Minimal size for older beardie: 4 months of age: 40 gallon breeder is the minimal tank size for older dragon. Can divide a 40 gallon breeder for a smaller dragon. Must have two lights for your beardie.

A UVB light source-best is 10.0 Reptisun that runs the length of your tank. Your dragon must have this light to metabolize calcium. If not he will get metabolic bone disease, a serious condition. You can also take your beardie outside to bask in the sun for 15 minutes each day if your temps are 80 degrees or above outside. You can purchase cages or reptariums from your pet store. Never leave a beardie outside unattended.
2. A basking type light that puts out heat and warmth above basking spot. Your beardie must have warmth to digest food & thrive.

Lights should be on for 12-14 hours each day. Follow the seasons and light timers are a great luxury if you can get them. 6 dollars at Lowe's. No lights or warmth needed at night unless your temperatures get below 62 degrees. If they do, there are ceramic heat emitters that put out no light, only heat. Use these at night if temperatures fall below 62 degrees.

Temperatures have to be kept at the following ranges during the day:

Babies: Warm basking log: 105-115* degrees F (40.5 - 46*C)
Cool side: 85-90 (29.5 - 32*C)

Adults: Warm basking spot: 105-110*F (40.5- 43*C)
Cool side: 80-85 (26.6 - 29.5*C)
Measure temperatures with a digital probe type thermometer or a temp gun-these are most accurate. Stick on thermometers unreliable.

Feeding a Beardie: Beardies eat live prey consisting of crickets, roaches and/or silkworms. Never feed any size of mice to your beardie. Never feed meal worms. They also must be given greens/veggies everyday. The younger they are the more live prey they should have. As they grow older the live prey decreases and the veggies/greens should be the major part of diet. Never feed anything bigger, than the space between your beardie's eyes. This includes both live prey and pieces of veggies/greens,.
A chopper or food processor is a huge help when your beardie is small. Always offer greens and veggies: collard greens, turnip greens, mustard greens, cabbage, red cabbage, fresh green beans, yellow summer squash, butternut squash, sweet potato, cactus pad. Apricots, strawberries, apples, blueberries, raspberries, cantaloupe- fruits are treats only.

What is live prey? The easiest and less expensive live prey is crickets when you have a young or first beardie. The other live preys you can feed are silkworms, and special types of roaches. You can learn to raise your own live prey. Treats can be wax worms, super worms, and tomato/Goliath worms. You may find that ordering live prey from the internet is the way to go..... Never leave live prey or greens/veggies in tank overnight. . Crickets can bite your beardie when sleeping.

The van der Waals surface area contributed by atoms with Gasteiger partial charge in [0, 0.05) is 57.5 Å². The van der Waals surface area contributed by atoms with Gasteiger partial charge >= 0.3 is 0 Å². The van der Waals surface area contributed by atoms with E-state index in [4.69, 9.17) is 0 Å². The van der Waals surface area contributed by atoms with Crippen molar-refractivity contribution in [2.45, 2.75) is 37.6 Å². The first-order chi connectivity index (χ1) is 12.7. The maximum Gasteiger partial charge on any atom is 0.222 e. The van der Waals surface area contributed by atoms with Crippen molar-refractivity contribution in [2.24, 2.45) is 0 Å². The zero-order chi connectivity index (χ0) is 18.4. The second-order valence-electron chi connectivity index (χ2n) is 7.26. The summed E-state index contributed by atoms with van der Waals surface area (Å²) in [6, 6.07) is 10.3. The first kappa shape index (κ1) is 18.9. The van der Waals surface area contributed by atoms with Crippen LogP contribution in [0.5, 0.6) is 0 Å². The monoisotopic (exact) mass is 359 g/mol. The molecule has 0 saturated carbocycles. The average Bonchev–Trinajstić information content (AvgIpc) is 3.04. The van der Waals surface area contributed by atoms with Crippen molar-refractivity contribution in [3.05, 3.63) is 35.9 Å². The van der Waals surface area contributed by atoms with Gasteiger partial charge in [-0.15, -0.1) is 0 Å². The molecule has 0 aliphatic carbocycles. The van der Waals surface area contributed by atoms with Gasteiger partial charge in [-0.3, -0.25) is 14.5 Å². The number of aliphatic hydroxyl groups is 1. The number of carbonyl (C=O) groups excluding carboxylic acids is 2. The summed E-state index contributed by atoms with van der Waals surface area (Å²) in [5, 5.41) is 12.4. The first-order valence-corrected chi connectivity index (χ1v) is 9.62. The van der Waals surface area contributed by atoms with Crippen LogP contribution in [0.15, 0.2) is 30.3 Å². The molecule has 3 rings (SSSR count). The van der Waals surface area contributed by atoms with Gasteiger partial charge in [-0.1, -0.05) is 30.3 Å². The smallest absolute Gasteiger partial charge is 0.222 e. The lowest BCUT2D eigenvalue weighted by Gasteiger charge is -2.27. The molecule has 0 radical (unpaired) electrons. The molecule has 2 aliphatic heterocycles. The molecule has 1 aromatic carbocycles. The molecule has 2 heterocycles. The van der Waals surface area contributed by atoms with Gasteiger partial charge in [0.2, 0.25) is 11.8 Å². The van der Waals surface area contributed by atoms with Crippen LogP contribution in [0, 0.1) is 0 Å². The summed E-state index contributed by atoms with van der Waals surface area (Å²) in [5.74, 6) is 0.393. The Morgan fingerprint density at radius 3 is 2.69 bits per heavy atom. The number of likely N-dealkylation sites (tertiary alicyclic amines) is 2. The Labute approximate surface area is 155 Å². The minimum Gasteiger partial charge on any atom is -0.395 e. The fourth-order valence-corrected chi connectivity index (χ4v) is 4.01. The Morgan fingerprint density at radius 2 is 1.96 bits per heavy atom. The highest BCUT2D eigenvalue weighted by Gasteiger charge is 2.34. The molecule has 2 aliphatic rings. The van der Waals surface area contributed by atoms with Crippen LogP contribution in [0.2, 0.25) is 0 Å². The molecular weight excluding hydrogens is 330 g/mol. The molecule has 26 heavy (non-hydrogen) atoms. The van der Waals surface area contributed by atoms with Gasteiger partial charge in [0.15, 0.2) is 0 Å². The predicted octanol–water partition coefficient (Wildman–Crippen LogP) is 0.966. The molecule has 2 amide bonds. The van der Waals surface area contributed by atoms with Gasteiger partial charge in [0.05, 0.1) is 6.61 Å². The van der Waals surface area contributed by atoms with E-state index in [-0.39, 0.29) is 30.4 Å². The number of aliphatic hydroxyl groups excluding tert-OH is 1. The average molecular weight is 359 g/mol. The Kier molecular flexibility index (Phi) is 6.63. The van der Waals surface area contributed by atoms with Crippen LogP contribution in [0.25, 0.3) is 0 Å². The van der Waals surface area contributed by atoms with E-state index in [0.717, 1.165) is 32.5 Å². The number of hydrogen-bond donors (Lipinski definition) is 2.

Babies should get 80% live prey, and 20 % greens/veggies. But since the greens/veggies are a must when they are older, get them eating their greens/veggies very early. Give greens/veggies in small pieces everyday. You should eventually start decreasing your older dragon's protein intake when they are about a year to 15 months old. Their protein intake decreases to 20 % live prey and 80% veggies/greens. A baby eats 50-75 crix a day depending on the size of the crickets. Never feed crix or veggies bigger than the space between your beardie's eyes. Use this guide when buying crix or chopping your greens/veggies.
You must provide calcium dust without D3 and multivitamin dust for your beardie. You should dust the live prey with calcium one time a day, and vitamins 3 times a week. Just collect your live prey into baggie and add enough calcium and vitamin to dust them. Then pour a few at a time into your tank. Some people feed their beardie in a separate tank so that no crickets can hide. Or some take out "furniture" from tank and feed this way. As they get older, 4-5 months or so dust live prey with calcium 3 times a week.

Feed the veggies/ greens 1st thing in morning after lights on for one hour at least. Then after 2-3 hours offer crix. Then freshen green/veggies. Then give more crix. Make sure after last crix feeding there is at least 1-2 hours of lights so that they can digest their food before night time.

Beardies over the age of one year old during the winter months will go into a Brumation like most Reptiles and Herps. It is a form of Hibernation that is governed by the weather and time of year. The lights should be on a shorter period at this time. Fresh greens should be available during this period. Do not feed live prey during Brumation.

Water: Mist your little one with the spray bottle 3-4 times a day. You can also offer a small dish of water in your enclosure but be sure your dragon is not too small to drown in it. It is recommended that when your beardie is 2 months old you can bathe your baby in a small plastic container with warm water- not hot. It will help them to stay hydrated. As they get older you can move up to the bathroom sink and then to the bathtub. Very important for bath enclosure to be thoroughly cleaned and rinsed prior to bath time. Clean between dragons too if bathing more than one.

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Hello again,

How is your dragon doing? Have you tried my suggestions? I hope he is fine.

Anna

Anna
Anna, Reptile Expert, Biologist
Category: Reptile
Satisfied Customers: 11,813
Experience: Have owned turtles, snakes, amphibians, and lizards. Study and provide habitat for wild herps.
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Anna and 87 other Reptile Specialists are ready to help you
Ask your own question now
Hi,
I'm just following up on our conversation about your pet. How is everything going?
Anna
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Customer reply replied 1 month ago
Thank you for everything but he died.
I am so sorry for your loss. You did the best you could. I know that words don't really help, but all I can do now is offer my condolences. I'm sorry.
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Anna, Reptile Expert, Biologist